What to pack for Iceland in winter? In our Iceland packing list for winter we share tips on what to wear in Reykjavik, what to wear for winter excursions in Iceland and must have items for visiting Iceland in winter.
Iceland is magical in winter. Translucent ice, powdery snow, Northern lights: you can fill your days (and nights) with infinite outdoor activities but you must be prepared.
Nothing kills the joy of outdoor pursuits faster than being cold and packing the right gear can make the difference between a dream holiday and a very tiring, potentially dangerous one.
I put a lot of thinking and a lot of research into this packing list for Iceland in winter and I am glad I did.
It worked really well for me, kept me warm and comfortable at all times and it allowed me to travel light, something that I love but that can be a bit of a challenge when preparing for colder climates.
This is my packing list and notes on what to wear in Iceland in winter.
What to pack for Iceland in winter
Iceland winter temperatures: how cold is Iceland in winter?
Despite Iceland’s Northerly location, Icelandic winters are a lot milder than people think.
During its coldest months, November to January, temperatures average around 0 and while this is not exactly mild, it is significantly warmer than the weather in other countries in similar latitude such as Canada.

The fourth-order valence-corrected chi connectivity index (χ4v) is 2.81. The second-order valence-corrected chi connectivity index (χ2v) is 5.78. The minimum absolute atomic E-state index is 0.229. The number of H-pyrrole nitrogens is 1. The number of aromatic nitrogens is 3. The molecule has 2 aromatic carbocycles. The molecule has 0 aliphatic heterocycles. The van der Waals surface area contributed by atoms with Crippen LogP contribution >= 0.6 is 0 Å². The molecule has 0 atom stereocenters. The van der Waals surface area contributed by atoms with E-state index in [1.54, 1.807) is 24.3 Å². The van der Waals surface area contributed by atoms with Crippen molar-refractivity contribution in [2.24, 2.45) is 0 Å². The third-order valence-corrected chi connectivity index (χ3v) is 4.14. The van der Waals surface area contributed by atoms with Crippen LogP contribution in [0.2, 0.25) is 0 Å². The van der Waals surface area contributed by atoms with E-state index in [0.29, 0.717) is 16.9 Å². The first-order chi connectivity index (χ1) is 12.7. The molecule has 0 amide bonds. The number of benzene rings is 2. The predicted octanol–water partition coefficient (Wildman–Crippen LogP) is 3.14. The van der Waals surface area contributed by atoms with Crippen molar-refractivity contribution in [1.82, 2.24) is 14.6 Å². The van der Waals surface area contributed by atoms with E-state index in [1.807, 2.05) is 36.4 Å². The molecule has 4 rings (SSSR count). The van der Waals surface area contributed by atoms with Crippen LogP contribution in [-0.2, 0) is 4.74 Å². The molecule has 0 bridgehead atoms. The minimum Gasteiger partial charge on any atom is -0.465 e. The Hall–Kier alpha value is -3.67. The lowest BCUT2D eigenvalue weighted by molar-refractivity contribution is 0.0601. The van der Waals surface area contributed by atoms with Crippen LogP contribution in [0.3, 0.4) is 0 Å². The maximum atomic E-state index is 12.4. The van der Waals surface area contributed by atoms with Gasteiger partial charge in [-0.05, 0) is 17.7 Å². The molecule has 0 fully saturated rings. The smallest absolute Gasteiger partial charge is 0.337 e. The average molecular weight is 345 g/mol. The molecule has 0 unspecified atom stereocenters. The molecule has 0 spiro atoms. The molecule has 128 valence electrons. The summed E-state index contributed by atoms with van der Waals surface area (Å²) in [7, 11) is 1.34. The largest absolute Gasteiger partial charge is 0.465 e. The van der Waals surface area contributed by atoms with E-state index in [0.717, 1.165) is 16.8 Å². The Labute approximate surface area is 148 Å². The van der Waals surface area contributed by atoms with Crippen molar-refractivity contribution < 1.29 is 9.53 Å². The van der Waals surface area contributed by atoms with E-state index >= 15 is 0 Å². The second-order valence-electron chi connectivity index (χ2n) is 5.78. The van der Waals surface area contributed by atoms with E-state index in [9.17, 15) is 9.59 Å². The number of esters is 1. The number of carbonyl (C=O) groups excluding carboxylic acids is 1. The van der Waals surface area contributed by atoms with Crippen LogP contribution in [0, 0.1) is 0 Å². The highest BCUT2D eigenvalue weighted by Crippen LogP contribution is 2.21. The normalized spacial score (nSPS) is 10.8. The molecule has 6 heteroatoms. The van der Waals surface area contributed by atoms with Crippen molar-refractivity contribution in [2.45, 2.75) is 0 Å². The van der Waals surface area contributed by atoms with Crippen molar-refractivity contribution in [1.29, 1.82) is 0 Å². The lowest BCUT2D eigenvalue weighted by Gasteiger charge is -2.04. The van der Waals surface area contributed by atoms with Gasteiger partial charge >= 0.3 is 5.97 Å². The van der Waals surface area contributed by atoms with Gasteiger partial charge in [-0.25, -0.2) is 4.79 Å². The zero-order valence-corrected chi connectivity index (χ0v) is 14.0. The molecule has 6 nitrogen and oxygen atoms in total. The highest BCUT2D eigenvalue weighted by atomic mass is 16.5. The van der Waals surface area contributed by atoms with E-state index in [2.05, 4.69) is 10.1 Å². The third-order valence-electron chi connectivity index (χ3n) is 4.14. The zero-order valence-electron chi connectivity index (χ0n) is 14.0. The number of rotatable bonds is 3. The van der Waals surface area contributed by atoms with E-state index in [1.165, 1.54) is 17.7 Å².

Temperatures vary significantly between day and night and with altitude: a trip to see the Northern lights or sports pursuits will require more layers and possibly technical gear, but for a visit to Iceland, you don’t need to pack anything excessive.
I am always cold no matter what but I was OK in Iceland: a trip to Reykjavik and surrounding areas does not require packing as if you were going to the Arctic!
What you need to know, however, is that weather in Iceland is exceptionally changeable and you can literally find yourself going from being in the sun to be battered by incessant rain (or even snow!) in a matter of minutes.
No matter how mild or dry the day seems to be when you wake up, be prepared: in the city and outside, the weather turns quicker than anywhere else I have ever seen.
It also comes as a surprise for many how wet Iceland is and how rainy. In February, when we visited, we expected precipitations to be snow and found ourselves under rain and crazy wind: a waterproof and windproof layer is a lifesaver!
This is the Iceland packing list that worked for me. You may want to check our Iceland itinerary to see the range of activities we used our gear for.
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What to pack for Iceland in winter: basic layer
The key to stay warm in cold climate is to invest in a good base layer. In my Iceland packing list for winter I included:
- thermal long sleeve tops,
- thermal legging (I love silk ones: they are really thin and super smooth on the skin)
- tall thermal socks
You can find my selection of thermal layers here. For travel, I find the best choice is thermal underwear in merino wool: it absorbs moisture quickly, it keeps you warm and doesn’t require daily washing.
I am also fond of silk, because how nice is feels on the skin: when packing for Iceland in winter, I brought silk tops too, to wear as under garment in the evening in Reykjavik.
What to pack for Iceland in winter: mid layer
For my mid-layers, I selected a combination of:
- Long sleeve tops
- Short sleeve tops (for a splash of colour)
- A selection of fleece and warm jumpers
- A woolen dress: I am fond of these for winter travel. In Iceland, I wore mine on top of my ski trousers with legging underneath. When in restaurants, all I needed to do was to take off the ski trousers to feel if not stylish, at least somewhat city-appropriate!